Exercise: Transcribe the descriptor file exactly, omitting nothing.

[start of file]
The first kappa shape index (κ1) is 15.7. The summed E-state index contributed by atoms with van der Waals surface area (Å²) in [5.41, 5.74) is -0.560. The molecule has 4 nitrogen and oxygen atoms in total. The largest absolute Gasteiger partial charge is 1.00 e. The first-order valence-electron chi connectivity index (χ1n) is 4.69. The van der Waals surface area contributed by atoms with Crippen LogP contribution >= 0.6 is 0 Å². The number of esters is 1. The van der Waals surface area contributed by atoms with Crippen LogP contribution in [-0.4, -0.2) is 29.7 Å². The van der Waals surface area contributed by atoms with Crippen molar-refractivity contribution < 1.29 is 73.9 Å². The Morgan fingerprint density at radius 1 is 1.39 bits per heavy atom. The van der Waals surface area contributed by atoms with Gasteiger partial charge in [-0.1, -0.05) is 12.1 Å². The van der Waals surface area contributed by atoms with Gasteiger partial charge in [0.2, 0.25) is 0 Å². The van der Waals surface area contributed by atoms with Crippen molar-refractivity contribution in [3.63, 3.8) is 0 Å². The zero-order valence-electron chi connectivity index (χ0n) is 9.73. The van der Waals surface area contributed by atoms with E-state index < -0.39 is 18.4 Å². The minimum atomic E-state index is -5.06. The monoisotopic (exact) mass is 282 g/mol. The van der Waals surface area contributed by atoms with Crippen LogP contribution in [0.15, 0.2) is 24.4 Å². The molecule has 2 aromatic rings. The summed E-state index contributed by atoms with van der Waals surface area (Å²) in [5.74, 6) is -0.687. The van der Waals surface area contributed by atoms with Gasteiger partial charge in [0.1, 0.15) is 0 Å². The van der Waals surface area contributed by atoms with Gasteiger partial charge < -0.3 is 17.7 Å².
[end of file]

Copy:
The first kappa shape index (κ1) is 15.7. The summed E-state index contributed by atoms with van der Waals surface area (Å²) in [5.41, 5.74) is -0.560. The molecule has 4 nitrogen and oxygen atoms in total. The largest absolute Gasteiger partial charge is 1.00 e. The first-order valence-electron chi connectivity index (χ1n) is 4.69. The van der Waals surface area contributed by atoms with Crippen LogP contribution >= 0.6 is 0 Å². The number of esters is 1. The van der Waals surface area contributed by atoms with Crippen LogP contribution in [-0.4, -0.2) is 29.7 Å². The van der Waals surface area contributed by atoms with Crippen molar-refractivity contribution < 1.29 is 73.9 Å². The Morgan fingerprint density at radius 1 is 1.39 bits per heavy atom. The van der Waals surface area contributed by atoms with Gasteiger partial charge in [-0.1, -0.05) is 12.1 Å². The van der Waals surface area contributed by atoms with Gasteiger partial charge in [0.2, 0.25) is 0 Å². The van der Waals surface area contributed by atoms with Crippen molar-refractivity contribution in [3.63, 3.8) is 0 Å². The zero-order valence-electron chi connectivity index (χ0n) is 9.73. The van der Waals surface area contributed by atoms with E-state index < -0.39 is 18.4 Å². The minimum atomic E-state index is -5.06. The monoisotopic (exact) mass is 282 g/mol. The van der Waals surface area contributed by atoms with Crippen LogP contribution in [0.15, 0.2) is 24.4 Å². The molecule has 2 aromatic rings. The summed E-state index contributed by atoms with van der Waals surface area (Å²) in [5.74, 6) is -0.687. The van der Waals surface area contributed by atoms with Gasteiger partial charge in [0.1, 0.15) is 0 Å². The van der Waals surface area contributed by atoms with Gasteiger partial charge < -0.3 is 17.7 Å².